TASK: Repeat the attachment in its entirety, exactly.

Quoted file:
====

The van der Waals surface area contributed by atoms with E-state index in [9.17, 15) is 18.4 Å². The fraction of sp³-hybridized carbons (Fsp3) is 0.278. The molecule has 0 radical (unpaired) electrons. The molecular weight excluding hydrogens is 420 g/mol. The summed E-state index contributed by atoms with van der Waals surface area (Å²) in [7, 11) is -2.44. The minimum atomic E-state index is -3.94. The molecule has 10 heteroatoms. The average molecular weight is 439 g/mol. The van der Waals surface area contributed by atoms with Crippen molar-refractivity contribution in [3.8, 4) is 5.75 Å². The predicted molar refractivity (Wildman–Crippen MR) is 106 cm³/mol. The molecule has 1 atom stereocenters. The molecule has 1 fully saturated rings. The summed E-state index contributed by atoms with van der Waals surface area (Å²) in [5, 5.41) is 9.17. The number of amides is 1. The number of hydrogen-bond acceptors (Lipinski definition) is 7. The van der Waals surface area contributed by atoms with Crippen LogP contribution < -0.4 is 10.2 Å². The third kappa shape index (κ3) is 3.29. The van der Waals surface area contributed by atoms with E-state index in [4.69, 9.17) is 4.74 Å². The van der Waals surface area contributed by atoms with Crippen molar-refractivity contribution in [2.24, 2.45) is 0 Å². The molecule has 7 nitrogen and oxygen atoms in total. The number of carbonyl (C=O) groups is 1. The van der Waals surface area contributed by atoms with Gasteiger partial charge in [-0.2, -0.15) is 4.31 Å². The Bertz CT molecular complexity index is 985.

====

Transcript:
The van der Waals surface area contributed by atoms with E-state index in [9.17, 15) is 18.4 Å². The fraction of sp³-hybridized carbons (Fsp3) is 0.278. The molecule has 0 radical (unpaired) electrons. The molecular weight excluding hydrogens is 420 g/mol. The summed E-state index contributed by atoms with van der Waals surface area (Å²) in [7, 11) is -2.44. The minimum atomic E-state index is -3.94. The molecule has 10 heteroatoms. The average molecular weight is 439 g/mol. The van der Waals surface area contributed by atoms with Crippen molar-refractivity contribution in [3.8, 4) is 5.75 Å². The predicted molar refractivity (Wildman–Crippen MR) is 106 cm³/mol. The molecule has 1 atom stereocenters. The molecule has 1 fully saturated rings. The summed E-state index contributed by atoms with van der Waals surface area (Å²) in [5, 5.41) is 9.17. The number of amides is 1. The number of hydrogen-bond acceptors (Lipinski definition) is 7. The van der Waals surface area contributed by atoms with Crippen LogP contribution < -0.4 is 10.2 Å². The third kappa shape index (κ3) is 3.29. The van der Waals surface area contributed by atoms with E-state index in [4.69, 9.17) is 4.74 Å². The van der Waals surface area contributed by atoms with Crippen molar-refractivity contribution in [2.24, 2.45) is 0 Å². The molecule has 7 nitrogen and oxygen atoms in total. The number of carbonyl (C=O) groups is 1. The van der Waals surface area contributed by atoms with Gasteiger partial charge in [-0.2, -0.15) is 4.31 Å². The Bertz CT molecular complexity index is 985.